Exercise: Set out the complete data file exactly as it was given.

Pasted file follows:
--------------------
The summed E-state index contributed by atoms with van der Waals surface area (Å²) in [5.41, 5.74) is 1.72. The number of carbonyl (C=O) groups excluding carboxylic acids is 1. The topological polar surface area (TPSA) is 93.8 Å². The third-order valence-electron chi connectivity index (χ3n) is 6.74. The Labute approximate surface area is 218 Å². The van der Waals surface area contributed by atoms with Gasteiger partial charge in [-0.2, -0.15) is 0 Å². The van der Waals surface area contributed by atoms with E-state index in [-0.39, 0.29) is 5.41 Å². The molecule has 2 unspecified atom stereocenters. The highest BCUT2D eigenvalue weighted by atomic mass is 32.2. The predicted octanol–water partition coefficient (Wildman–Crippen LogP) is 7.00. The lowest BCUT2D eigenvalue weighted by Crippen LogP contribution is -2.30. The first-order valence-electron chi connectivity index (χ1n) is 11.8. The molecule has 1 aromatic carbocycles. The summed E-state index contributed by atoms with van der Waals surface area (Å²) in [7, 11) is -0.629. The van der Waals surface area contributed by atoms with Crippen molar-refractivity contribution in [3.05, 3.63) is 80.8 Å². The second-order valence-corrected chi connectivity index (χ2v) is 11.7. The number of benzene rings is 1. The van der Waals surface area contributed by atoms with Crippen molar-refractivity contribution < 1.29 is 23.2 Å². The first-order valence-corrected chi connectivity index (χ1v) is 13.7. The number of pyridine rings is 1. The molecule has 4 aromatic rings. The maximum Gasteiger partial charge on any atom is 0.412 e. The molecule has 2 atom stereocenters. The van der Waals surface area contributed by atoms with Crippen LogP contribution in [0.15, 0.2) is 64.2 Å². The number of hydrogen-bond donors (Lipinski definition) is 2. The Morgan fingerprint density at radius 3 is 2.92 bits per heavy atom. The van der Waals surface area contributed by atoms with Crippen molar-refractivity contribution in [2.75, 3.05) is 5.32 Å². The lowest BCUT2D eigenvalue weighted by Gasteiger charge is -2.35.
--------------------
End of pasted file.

The summed E-state index contributed by atoms with van der Waals surface area (Å²) in [5.41, 5.74) is 1.72. The number of carbonyl (C=O) groups excluding carboxylic acids is 1. The topological polar surface area (TPSA) is 93.8 Å². The third-order valence-electron chi connectivity index (χ3n) is 6.74. The Labute approximate surface area is 218 Å². The van der Waals surface area contributed by atoms with Gasteiger partial charge in [-0.2, -0.15) is 0 Å². The van der Waals surface area contributed by atoms with E-state index in [-0.39, 0.29) is 5.41 Å². The molecule has 2 unspecified atom stereocenters. The highest BCUT2D eigenvalue weighted by atomic mass is 32.2. The predicted octanol–water partition coefficient (Wildman–Crippen LogP) is 7.00. The lowest BCUT2D eigenvalue weighted by Crippen LogP contribution is -2.30. The first-order valence-electron chi connectivity index (χ1n) is 11.8. The molecule has 1 aromatic carbocycles. The summed E-state index contributed by atoms with van der Waals surface area (Å²) in [7, 11) is -0.629. The van der Waals surface area contributed by atoms with Crippen molar-refractivity contribution in [3.05, 3.63) is 80.8 Å². The second-order valence-corrected chi connectivity index (χ2v) is 11.7. The number of benzene rings is 1. The van der Waals surface area contributed by atoms with Crippen molar-refractivity contribution < 1.29 is 23.2 Å². The first-order valence-corrected chi connectivity index (χ1v) is 13.7. The number of pyridine rings is 1. The molecule has 4 aromatic rings. The maximum Gasteiger partial charge on any atom is 0.412 e. The molecule has 2 atom stereocenters. The van der Waals surface area contributed by atoms with Crippen LogP contribution in [0.15, 0.2) is 64.2 Å². The number of hydrogen-bond donors (Lipinski definition) is 2. The Morgan fingerprint density at radius 3 is 2.92 bits per heavy atom. The van der Waals surface area contributed by atoms with Crippen molar-refractivity contribution in [2.75, 3.05) is 5.32 Å². The lowest BCUT2D eigenvalue weighted by Gasteiger charge is -2.35.